Heartwood Partners Strategic Approach to a Slowing Economy

Every business operates in context of the broader economy.  When the economy is strong businesses benefit from increasing demand and new customers.  Growth brings challenges, but these fall into a heading of “Good Problems to Have”.  A contracting economy, on the other hand, typically brings unwelcome challenges.  This can be especially impactful for small, founder-led businesses which often do not have deep reserve resources.  At Heartwood Partners, we believe a softening economy can be an opportunity for founder businesses to thrive if they are planful and strategic.  Planning mitigates risk by creating the opportunity to act purposefully rather than be reactive. 

Recognizing Economic Change

The first step to strategically solving any challenge is recognizing the problem itself.  In the case of economic slowdown this can be difficult, as there are many confounding indicators and expert opinions.  The fact that slowdowns are often immediately preceded by a strong, fast-growing economy exacerbates the challenge.  Still, there are reasonable leading indicators for many businesses.

To anticipate the impact of economic pressures, business owners should be mindful of whether their products or service are discretionary or required purchases for customers.  Discretionary purchases face greater risk, although even mandatory offerings face risk of customers trading down to alternatives during difficult economic periods.  Discretionary markets typically see early softness in demand as customers divert resources towards required buys.  In this way, discretionary businesses serve as an early economic indicator for others.  Economic indicators available to many businesses also include:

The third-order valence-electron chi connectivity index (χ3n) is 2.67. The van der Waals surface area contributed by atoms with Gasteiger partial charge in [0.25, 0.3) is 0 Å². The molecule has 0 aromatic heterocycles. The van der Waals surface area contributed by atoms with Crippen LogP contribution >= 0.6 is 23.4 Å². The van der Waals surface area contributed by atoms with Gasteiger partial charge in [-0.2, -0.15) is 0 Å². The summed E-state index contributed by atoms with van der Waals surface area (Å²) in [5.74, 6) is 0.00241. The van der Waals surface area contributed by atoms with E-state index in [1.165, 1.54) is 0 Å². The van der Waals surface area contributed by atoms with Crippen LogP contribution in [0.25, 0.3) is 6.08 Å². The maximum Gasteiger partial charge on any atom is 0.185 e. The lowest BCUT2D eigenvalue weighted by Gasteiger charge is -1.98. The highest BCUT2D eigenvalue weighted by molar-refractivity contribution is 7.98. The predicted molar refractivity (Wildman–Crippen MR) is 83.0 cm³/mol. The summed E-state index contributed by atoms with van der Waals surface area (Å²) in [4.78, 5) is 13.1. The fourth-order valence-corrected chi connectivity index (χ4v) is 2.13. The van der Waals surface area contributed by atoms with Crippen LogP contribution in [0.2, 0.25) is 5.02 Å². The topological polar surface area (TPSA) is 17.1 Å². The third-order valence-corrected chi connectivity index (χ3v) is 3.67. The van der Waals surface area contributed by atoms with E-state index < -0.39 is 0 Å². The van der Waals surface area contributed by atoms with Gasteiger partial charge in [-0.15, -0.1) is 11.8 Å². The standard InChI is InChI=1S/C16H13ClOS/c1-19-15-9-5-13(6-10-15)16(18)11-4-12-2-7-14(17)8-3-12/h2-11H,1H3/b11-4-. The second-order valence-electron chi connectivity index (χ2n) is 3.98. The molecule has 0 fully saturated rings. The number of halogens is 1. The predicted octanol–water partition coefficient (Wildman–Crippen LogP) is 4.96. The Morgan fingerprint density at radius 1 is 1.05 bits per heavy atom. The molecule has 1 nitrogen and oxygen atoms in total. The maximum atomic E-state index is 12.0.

• US Index of Consumer Sentiment – Provided by University of Michigan, this index tracks consumer sentiment in the US and offers clue to the direction of consumer demand.
  • Consumer Price Index – The CPI is a key indicator, especially for consumer facing businesses.  When consumers face increasing costs for daily necessities, they have less money for other spending.
  • Input Indices – Many industrial businesses rely on key materials or feedstocks.  There are tracking indices for many of these inputs. Business owners should monitor spot and future pricing as indicators of economic pressure or opportunity.
  • Supplier Lead Times – In a growing economy, many suppliers struggle to service their demand.  Lead times extend and service delay issues surface.  A change to this trend where suppliers begin being more responsive or shortening lead times may be an indication their business is softening.  This can be an indicator that other customers consuming the same input materials are reducing orders.

Manage Working Capital

Managing the working capital invested in business operations is critical during changing economic periods.  Economic change can catch business owners with illiquid assets that force undesirable decisions.